My local Wendy’s has a sign up saying tomatoes are scarce and will be offered only by request, and this is in California. So, this article by Marlo Lewis about sandwich shops in DC illustrates a nationwide effect. – Anthony
Can Tomatoes Take Any More Global Warming? By Marlo Lewis
Today, my friendly neighborhood Potbelly Sandwich Shop posted dozens of small flyers along the ordering line, asking: “Where are the tomatoes?” The flyer explained:
The recent cold weather across North America has had a severe impact on the availability, quality and cost of tomatoes.
Due to these factors, we will temporarily cease to offer tomatoes on your sandwhich. As soon as the tomato crop returns to normal we will add them back to your sandwiches.
We apologize for this inconvenience. We do not want to compromise on the quality or value of our sandwiches.
More evidence – if any were needed – that winter endangers public health and welfare. Tomatoes are a great source of anti-oxidents and other health-enhancing nutrients. And they are delish!
Besides ruining tomatoes, winter is strongly correlated with cold and flu. Winter can also cause or contribute to power outages, travel disruptions and delays, traffic accidents, and injuries from slipping on ice.
You’d think that by now global warming would have made harsh winter weather a thing of the past. Alas, no. Our tomatoes, and the health and welfare benefits they bring, are still endangered.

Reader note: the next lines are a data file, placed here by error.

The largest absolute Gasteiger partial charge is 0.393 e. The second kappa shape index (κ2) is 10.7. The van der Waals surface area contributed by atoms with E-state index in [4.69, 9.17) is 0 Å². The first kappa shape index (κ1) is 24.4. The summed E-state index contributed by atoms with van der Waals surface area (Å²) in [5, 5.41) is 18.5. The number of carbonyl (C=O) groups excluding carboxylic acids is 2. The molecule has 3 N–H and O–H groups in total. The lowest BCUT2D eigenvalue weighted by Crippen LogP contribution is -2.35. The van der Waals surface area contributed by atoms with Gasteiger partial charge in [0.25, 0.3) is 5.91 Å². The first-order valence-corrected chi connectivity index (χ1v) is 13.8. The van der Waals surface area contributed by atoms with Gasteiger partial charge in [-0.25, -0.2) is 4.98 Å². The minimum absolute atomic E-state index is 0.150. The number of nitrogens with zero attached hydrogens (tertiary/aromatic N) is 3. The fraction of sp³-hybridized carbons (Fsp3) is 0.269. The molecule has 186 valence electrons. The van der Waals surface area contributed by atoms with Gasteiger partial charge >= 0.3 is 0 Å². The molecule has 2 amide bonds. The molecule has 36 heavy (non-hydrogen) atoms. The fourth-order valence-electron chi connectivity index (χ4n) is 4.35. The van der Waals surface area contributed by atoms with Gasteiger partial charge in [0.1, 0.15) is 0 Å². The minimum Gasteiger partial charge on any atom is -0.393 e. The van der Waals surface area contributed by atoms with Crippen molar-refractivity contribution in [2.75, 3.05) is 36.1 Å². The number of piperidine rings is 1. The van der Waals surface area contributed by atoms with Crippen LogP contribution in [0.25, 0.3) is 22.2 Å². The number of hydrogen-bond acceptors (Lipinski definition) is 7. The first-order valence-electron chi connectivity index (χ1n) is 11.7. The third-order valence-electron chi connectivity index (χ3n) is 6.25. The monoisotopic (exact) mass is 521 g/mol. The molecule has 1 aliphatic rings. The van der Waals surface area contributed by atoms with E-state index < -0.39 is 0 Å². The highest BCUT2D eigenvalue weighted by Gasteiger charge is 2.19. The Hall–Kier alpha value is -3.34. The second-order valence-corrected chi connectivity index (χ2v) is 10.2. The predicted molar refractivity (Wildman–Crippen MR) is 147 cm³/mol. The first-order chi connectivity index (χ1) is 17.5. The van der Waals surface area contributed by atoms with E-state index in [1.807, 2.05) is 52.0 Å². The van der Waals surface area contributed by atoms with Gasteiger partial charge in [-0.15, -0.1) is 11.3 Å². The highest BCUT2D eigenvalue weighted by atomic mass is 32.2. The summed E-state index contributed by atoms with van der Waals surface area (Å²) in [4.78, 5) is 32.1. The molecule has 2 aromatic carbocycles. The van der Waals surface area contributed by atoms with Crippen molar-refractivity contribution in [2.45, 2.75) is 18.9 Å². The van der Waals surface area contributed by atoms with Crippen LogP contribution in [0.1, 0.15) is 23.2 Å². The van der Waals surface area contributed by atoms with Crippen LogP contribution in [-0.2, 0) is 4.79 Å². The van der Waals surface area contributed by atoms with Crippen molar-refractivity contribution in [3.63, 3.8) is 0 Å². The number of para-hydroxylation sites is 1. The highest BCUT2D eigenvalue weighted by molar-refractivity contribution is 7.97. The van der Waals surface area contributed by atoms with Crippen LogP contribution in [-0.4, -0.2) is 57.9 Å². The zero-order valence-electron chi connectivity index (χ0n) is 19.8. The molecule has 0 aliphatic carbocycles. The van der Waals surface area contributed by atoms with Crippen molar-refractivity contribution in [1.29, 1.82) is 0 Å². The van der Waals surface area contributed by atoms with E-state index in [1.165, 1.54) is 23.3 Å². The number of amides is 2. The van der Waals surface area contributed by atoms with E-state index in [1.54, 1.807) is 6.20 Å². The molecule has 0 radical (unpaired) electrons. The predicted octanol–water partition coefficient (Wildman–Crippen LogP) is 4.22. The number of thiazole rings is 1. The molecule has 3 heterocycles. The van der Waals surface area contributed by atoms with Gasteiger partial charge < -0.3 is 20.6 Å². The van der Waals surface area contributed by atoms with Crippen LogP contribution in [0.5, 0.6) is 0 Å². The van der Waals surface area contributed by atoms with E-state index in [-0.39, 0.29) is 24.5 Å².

But be of good cheer. The carbon dioxide emissions allegedly responsible for Al Gore’s “planetary emergency” are helping tomatoes beef up. The Center for the Study of Carbon Dioxide and Global Change maintains a database on field and laboratory experiments measuring plant growth response to CO2-enriched environments. Here’s the link for data on tomatoes.
A whopping 45 studies have examined the effects of CO2 enrichment on the garden tomato (lycopersicon eculentum). On average, garden tomatoes gain 32.
See the whole post here.
Joe D’Aleo writes:
Here is an approximate, preliminary look at the winter for the 90 days ending february 26, 2011. December/January was the coldest in Florida (winter vegetables) history and remember the frosts and freezes in California and south Texas.
I’ll have more on the tomatoes and cold story coming up, a story about Mexico – Anthony